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Remorse and Bitter Tears - Opera Orlando's Lucia di Lammermoor

April 28, 2024

On April 21 I went to see Opera Orlando's of Gaetano Donizetti's 1835 opera Lucia di Lammermoor.  It's based on Walter Scott's 1819 novel The Bride of Lammermoor.  I had not heard of this one prior to Opera Orlando's season announcement, nor had I heard of the book.  

 

So here's some thoughts on the opera in general but also this production in specific.  (Spoiler: It was really good)  Like in my pieces on Tosca and Frida, this isn't quite going to be a review of the show, though I will do some of that, but more of an exploration of the opera, focusing mostly on the characters and the storytelling,

 

And my standard disclaimer: I am a layman, not an opera critic and apologies in advance to the stage crew for this one.  I don't know anything about that craft, so don't feel like I have anything useful to say other than: Great job, it looked awesome!

 

I'll follow this up in a future part 2, after I read the novel and see what i can glean about how Donizetti and librettist Cammarano chose to adapt it. 

 

Opera - Summary and Background

 

(Spoilers ahead.  I didn't read the plot synopsis before seeing the show and I'm glad I did.  The famous event in was pretty shocking.)

 

This is a tragedy set mostly at Lammermoor castle in 17th century Scotland, though It is sung in Italian.  It's the story of Lucia, her brother Enrico, and Enrico's enemy Edgardo.  Lucia and Edgardo have fallen in love and Enrico, wanting to make a political alliance by marrying her off to someone else, tricks her into thinking Edgardo has spurned her.  Distraught, and at Enrico's forceful insistence, she signs a marriage contract with Enrico's potential ally Arturo.   Edgardo crashes the wedding, curses everyone, then leaves.  That night Enrico goes to Edgardo's castle and challenges him to a duel the next morning.  Meanwhile, at the wedding celebration, the priest Raimondo comes running in to tell the revelers that Lucia has murdered Arturo.    Lucia enters, has a pretty epic mad scene and then collapses.  Edgardo, at his family's cemetery, sings about his intention to let Enrico kill him.  He sees a procession of mourners from Lammermoor castle and learns that Lucia is dead.  He kills himself.  The end.

  

Gaetano Donizetti (1797-1848) was one of what Professor Robert Greenberg called "the three indispensable composers of bel canto opera" along with Vincenzo Bellini and Gioachino Rossini.  (The Great Courses, How to Listen to and Understand Great Music, Lecture 37.)  

Bel Canto literally means "beautiful singing" as I understand it has become kind of a shorthand for early 19th Century Italian opera.  It was popular, commercialized, and sometimes cranked out extremely quickly.  Donizetti himself wrote more than 70 operas.   For point of reference, that's quite a bit more than most of the other opera giants like Rossini (39), Verdi (26), Mozart (22, generously), Wagner (13), and Puccini (12).  From my rather casual cruise around the internet, it looks like Lucia di Lammermoor is probably Donizetti's most popular work, though Opera Orlando performed his Daughter of the Regiment last season.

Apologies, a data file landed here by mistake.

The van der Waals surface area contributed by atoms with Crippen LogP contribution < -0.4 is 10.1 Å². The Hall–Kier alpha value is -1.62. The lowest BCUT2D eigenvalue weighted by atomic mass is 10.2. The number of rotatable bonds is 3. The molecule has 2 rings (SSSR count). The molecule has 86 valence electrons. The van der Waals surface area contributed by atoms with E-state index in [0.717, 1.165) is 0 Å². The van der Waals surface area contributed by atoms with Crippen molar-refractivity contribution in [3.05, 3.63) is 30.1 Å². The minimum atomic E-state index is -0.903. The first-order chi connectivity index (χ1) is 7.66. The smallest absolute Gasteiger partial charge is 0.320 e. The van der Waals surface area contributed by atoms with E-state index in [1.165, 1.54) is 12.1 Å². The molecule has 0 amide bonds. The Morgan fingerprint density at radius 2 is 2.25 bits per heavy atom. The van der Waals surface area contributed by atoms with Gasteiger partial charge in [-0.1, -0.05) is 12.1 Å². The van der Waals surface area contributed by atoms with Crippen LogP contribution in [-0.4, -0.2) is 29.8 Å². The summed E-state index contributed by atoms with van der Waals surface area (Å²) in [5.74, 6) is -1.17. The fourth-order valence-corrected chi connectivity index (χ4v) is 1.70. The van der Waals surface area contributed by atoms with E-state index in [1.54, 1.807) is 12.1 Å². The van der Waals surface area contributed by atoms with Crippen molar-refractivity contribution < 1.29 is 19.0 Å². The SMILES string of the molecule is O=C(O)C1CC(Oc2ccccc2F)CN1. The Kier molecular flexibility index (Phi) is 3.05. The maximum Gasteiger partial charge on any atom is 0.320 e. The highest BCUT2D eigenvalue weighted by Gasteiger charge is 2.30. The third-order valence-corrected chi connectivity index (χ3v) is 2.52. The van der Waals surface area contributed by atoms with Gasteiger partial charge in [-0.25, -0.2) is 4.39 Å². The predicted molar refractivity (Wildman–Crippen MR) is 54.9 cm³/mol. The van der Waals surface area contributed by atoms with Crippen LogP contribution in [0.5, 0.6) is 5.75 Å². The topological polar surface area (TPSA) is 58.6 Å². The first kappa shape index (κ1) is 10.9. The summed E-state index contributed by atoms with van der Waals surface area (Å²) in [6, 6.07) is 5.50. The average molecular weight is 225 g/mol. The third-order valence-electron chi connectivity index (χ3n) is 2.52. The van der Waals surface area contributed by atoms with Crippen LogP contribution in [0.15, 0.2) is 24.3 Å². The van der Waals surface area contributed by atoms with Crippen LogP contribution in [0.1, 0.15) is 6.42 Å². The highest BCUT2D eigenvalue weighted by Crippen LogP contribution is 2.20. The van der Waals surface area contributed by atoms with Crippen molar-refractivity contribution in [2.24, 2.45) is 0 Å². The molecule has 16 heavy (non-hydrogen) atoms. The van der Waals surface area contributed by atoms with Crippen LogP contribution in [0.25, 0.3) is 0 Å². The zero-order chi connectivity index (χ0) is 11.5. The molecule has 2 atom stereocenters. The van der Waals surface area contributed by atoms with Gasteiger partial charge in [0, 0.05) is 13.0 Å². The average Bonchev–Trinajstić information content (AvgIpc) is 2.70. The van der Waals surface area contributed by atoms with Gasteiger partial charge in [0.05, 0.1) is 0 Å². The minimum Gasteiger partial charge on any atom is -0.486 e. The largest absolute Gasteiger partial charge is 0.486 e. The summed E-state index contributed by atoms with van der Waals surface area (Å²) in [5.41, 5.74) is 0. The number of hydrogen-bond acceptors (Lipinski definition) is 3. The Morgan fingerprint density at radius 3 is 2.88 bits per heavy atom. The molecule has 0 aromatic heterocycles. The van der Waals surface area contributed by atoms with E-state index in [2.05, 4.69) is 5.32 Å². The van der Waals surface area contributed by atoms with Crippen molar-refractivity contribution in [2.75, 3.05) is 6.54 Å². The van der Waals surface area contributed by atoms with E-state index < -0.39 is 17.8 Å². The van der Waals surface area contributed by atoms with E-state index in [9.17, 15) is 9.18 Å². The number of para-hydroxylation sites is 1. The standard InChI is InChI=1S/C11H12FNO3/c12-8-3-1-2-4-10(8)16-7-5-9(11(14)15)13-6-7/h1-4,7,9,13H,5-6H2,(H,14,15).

Bel Canto may have been popular but not everyone was a fan, especially French and German composers who thought it was trite, light, and safe.  Hector Berlioz said "To the Italians music is a sensual pleasure, and nothing more. For this most beautiful form of expression they have scarcely more respect than for the culinary art. In fact, they like music which they can take in at first hearing, without reflection or attention, just as they would do with a plate of macaroni."

Which...damn.

Lucia di Lammermoor's mad scene aria, "il dolce suono" ("The sweet sound"), feels like the dramatic centerpiece and showstopper.  WIth the caveat that I am not a singer, let alone and opera singer, it's very impressive and sounds like it's really technically demanding.  Also, apparently it's at least partially what the blue alien sings in the opera scene in The Fifth Element.  (I haven't seen that movie in a really long time, so I'm just going to accept that fun fact as true.)

 

The Opera Orlando Production

 

Cast:

Lucia Stark                     Marnie Breckenridge 

Edgardo Greyjoy           Ben Gulley 

Enrico Stark                    Gabriel Preisser 

Raimondo                       Zaikuan Song 

Septa Alisa                     Linda Maritza Collazo 

Arturo Arryn                   David Soto Zambrana 

Normanno                     John Teixeira

 

An Insultingly Short Review

 

This show had probably the loudest standing ovation of any Opera Orlando production I've seen.  It was well deserved.  The three principals, Marnie Breckenridge (Lucia), Ben Gulley (Edgardo), and Gabriel Preisser (Enrico) were all excellent.      

 

The applause, enthusiastic for the whole cast, became deafening when Marnie Breckenridge took her bow, which wasn't all that surprising.  Both her singing and acting in the mad scene were incredible.  The scene is also pretty long and focused entirely on her, so Breckenridge's ability to maintain its energy and intensity was impressive.